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Publication numberUS4541480 A
Publication typeGrant
Application numberUS 06/452,410
Publication dateSep 17, 1985
Filing dateDec 22, 1982
Priority dateDec 22, 1982
Fee statusPaid
Publication number06452410, 452410, US 4541480 A, US 4541480A, US-A-4541480, US4541480 A, US4541480A
InventorsKenneth B. Beckmann
Original AssigneeBeckmann Kenneth B
Export CitationBiBTeX, EndNote, RefMan
External Links: USPTO, USPTO Assignment, Espacenet
Heat exchanger and method for joining plates thereof
US 4541480 A
Abstract
An improved plate-type heat exchanger and a method for joining the plates thereof is disclosed. The heat exchanger includes a core containing a plurality of spaced parallel plates. The core is attached to the housing of the heat exchanger by means of a spray weld process and a standard weld process. In the spray weld process a filler metal is deposited on the core and the housing frame at the joint where the end portion of the plates and the housing frame meet. The filler metal used in the spray weld process forms a spray weld fillet which increases the thickness of the plates. The standard weld process further secures the plates to the heat exchanger housing frame.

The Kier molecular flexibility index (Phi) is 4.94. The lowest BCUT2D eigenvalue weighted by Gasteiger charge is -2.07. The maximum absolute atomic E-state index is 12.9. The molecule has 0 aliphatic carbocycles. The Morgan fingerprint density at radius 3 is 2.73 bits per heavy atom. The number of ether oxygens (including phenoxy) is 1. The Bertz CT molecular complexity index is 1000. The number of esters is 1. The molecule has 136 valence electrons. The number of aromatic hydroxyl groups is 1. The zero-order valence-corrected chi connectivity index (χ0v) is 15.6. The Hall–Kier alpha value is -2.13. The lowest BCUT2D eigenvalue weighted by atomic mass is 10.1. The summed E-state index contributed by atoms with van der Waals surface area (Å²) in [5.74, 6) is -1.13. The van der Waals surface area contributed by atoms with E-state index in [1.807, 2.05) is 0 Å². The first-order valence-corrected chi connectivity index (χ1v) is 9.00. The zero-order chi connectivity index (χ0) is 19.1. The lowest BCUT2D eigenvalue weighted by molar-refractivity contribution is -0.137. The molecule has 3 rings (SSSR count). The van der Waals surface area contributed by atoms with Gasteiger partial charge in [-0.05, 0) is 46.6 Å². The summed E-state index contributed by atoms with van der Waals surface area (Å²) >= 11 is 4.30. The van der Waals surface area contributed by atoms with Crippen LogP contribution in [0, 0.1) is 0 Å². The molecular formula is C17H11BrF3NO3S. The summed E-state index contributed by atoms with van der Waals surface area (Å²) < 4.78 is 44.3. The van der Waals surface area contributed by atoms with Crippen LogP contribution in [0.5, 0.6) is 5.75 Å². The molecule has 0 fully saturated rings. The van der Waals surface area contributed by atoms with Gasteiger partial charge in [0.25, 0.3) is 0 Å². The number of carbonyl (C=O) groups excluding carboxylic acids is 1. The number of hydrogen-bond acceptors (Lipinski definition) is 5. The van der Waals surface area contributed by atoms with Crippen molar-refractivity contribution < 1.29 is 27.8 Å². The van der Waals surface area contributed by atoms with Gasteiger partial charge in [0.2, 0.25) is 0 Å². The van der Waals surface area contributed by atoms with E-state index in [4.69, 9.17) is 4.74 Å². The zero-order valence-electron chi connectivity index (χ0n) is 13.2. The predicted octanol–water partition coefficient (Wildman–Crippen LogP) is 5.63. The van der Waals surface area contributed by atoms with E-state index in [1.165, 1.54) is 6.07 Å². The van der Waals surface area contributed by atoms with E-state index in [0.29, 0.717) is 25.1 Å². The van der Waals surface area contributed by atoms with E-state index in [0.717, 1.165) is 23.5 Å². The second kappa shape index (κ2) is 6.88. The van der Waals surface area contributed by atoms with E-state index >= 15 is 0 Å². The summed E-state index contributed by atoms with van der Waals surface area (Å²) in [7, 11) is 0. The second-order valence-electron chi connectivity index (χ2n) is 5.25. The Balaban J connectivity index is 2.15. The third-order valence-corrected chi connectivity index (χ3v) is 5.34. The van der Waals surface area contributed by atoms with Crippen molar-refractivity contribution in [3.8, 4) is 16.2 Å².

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Claims(13)
What I claim is:
1. A method for joining plates of a heat exchanger to a support member comprising:
engaging each of said plates with said support member to form a joint therebetween,
depositing a material on each of said joints, said material flowing onto the portion of said plates adjacent said joint to form a first leg on each of said plates which extends up the exterior of said plates, said material also flowing onto said support member to form a base, said material adhering to said plates and support member and increasing the thickness and strength of said portion of said plates adjacent said joint,